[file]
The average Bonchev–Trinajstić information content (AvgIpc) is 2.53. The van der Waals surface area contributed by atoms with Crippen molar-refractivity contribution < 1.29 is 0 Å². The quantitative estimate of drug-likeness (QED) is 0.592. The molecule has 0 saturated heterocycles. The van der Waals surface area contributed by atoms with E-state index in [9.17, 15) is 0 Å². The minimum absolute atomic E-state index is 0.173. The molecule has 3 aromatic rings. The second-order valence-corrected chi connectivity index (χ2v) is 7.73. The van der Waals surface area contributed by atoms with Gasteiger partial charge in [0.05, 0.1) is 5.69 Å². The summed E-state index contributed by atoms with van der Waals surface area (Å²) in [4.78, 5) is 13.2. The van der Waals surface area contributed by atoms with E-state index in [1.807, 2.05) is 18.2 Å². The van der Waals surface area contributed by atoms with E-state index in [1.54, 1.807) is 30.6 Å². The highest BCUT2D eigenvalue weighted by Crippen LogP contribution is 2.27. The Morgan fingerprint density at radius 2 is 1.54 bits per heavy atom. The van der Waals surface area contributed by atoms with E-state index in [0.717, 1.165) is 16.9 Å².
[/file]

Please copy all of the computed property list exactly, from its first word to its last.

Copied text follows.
The average Bonchev–Trinajstić information content (AvgIpc) is 2.53. The van der Waals surface area contributed by atoms with Crippen molar-refractivity contribution < 1.29 is 0 Å². The quantitative estimate of drug-likeness (QED) is 0.592. The molecule has 0 saturated heterocycles. The van der Waals surface area contributed by atoms with E-state index in [9.17, 15) is 0 Å². The minimum absolute atomic E-state index is 0.173. The molecule has 3 aromatic rings. The second-order valence-corrected chi connectivity index (χ2v) is 7.73. The van der Waals surface area contributed by atoms with Gasteiger partial charge in [0.05, 0.1) is 5.69 Å². The summed E-state index contributed by atoms with van der Waals surface area (Å²) in [4.78, 5) is 13.2. The van der Waals surface area contributed by atoms with E-state index in [1.807, 2.05) is 18.2 Å². The van der Waals surface area contributed by atoms with E-state index in [1.54, 1.807) is 30.6 Å². The highest BCUT2D eigenvalue weighted by Crippen LogP contribution is 2.27. The Morgan fingerprint density at radius 2 is 1.54 bits per heavy atom. The van der Waals surface area contributed by atoms with E-state index in [0.717, 1.165) is 16.9 Å².